We need to take seriously the questions raised by two recent studies

At a recent Sunday Mass, the priest preached on the Gospel passage where Jesus beckons to his soon-to-be disciples: “Come after me, and I will make you fishers of men.” 

Some Gospels stir our imagination to the location of the Gospel scene, the priest said, before admitting his mind was brought back to a little lake in Northern Ireland where his father would bring him and his brothers to go fishing when they were children.  

He recounted one occasion in which he and his brothers jumped out of the car, ran down to the lake and began to skip small stones across the water. Eventually, they worked their way up to bigger stones and ended by catapulting large rocks into the water. 

Their father, disgruntled, sighed, “We might as well go home.” 

“But why?” the boys asked. 

“You’ve scared all of the fish away,” he replied. 

The priest then asked us to consider the following questions: What kind of “bait” do I use to draw people to Jesus? Do I attract people to the Faith by the way I live? By how I speak? Do I throw stones at those who are approaching, only to scare them away?

Apart from prompting my own examination of conscience, his questions made me think of two recent surveys conducted by the Center for Applied Research in the Apostolate (CARA) with the aim of better understanding the stories, experiences, behavior and attitudes of baptized Catholics. 

The first survey, commissioned by America Media, included responses from more than 1,500 American women who self-identify as Catholic. According to Father Matt Malone, SJ, editor-in-chief of America Media, the survey was “but one response” of the Jesuit’s desire to “listen carefully and courageously to the experience of women.”  

The second survey, commissioned by Saint Mary’s Press, was a qualitative survey of young, disaffiliated Catholics — a group previously examined in the 2015 Pew Research Center survey, “America’s Changing Religious Landscape.” The folks at Saint Mary’s wanted to meet the actual persons behind the Pew statistics and listen to their stories. The result was “Going, Going, Gone: The Dynamics of Disaffiliation in Young Catholics.” 

Both surveys were released on the same day. 

Editors at America Media published a series of essays and articles online before the print edition, detailing the findings they found most significant. The largest takeaway was that the majority of respondents, from differing generations, rarely, if ever, attend Mass on Sundays. 

Many of these same women do not participate in any sacraments, social ministries or faith communities. It also happens that many of these respondents support initiatives or ideas at odds with the Church’s teaching, particularly those related to human sexuality and marriage, along with beliefs and practices related to ordinated ministry. 

Within minutes of the survey’s publication, a flurry of online commentary related to the last point erupted. On the one hand was the predictable cheer, “Change the Church’s teaching!” 

But the other cheer made me wince as much, if not more. That was the chorus that went something like this: “Of course women who don’t attend Mass don’t subscribe to Church teaching. Because the survey results do not reflect Church teaching, the results are not relevant or helpful to the Church.”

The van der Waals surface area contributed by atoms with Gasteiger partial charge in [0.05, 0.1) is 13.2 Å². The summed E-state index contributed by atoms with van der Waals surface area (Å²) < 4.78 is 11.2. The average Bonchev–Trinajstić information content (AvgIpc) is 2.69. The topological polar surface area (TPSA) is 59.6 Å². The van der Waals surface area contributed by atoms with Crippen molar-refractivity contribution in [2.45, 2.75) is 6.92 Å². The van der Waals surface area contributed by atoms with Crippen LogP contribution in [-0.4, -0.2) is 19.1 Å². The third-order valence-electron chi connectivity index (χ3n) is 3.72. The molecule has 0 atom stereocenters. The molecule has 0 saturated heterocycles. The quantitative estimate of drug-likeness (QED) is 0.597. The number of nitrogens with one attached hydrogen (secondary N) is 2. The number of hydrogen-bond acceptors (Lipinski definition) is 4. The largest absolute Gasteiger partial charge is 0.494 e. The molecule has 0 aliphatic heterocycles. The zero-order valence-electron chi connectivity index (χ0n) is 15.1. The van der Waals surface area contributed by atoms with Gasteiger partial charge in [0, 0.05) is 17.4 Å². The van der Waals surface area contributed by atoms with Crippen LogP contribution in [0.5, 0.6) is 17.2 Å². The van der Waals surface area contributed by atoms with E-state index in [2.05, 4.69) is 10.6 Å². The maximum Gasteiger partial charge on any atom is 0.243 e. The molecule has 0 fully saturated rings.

As I kept scrolling, my fear kept increasing that those who have strayed would perceive an attitude of: “Well, we don’t want you anyway.” 

This attitude of dismissal is not lost on young Catholics who have “disaffiliated” from the Church. The Saint Mary’s study cited author Andrea Syverson who said the saddest part about her process of disaffiliation was the feeling that “no one cared that [she] had left.”  

Another responder said, at the end of his interview about why he had left the Church, “I’m glad to actually finally tell my story. I have never really sat down and told anyone. Thank you for listening.” 

Pope Francis has called for a Church defined by a spirit of accompaniment, and one that listens to the lived experience of its members — which includes all of the baptized. He’s instructed the Church to “open its doors” and “let Jesus out.”  

If people aren’t coming into our church buildings, then the Church needs to go out to them, the Holy Father says. This idea is sure to come up during the discussions of the upcoming meeting of the Synod on Young People, Vocation, and Discernment, a meeting of the world’s bishops that Pope Francis has called to be held at the Vatican this October. 

The risk with dismissing the results of these surveys is grave. While they detail many reasons why people stay away — their wounds, their experience of hypocrisy, their rejection of Church teaching or simply their intense apathy — the way to help bring them back is also buried in the same pages.  

The first step to bringing people back into the community of the Church will always be an invitation, offered in the context of a relationship. And that relationship will always require a willingness to sit with someone and listen to his or her experience and personal history. 

The authors of “Going, Going, Gone” offer a few pointed questions to those responsible for the pastoral care of young people: Do we know who the disaffiliated are, and the depths of their life stories? Do we know them by name? Do we miss these individuals now that they are gone? 

These are worthwhile questions to consider. But if we are to take the gospel seriously, these questions need to be followed with a strategy for how to effectively go fishing. It would be best if we keep the stones and rocks on the shore. 

Elise Italiano is the founding executive director of the Given Institute, a nonprofit organization dedicated to activating the gifts of women for the Church and the culture.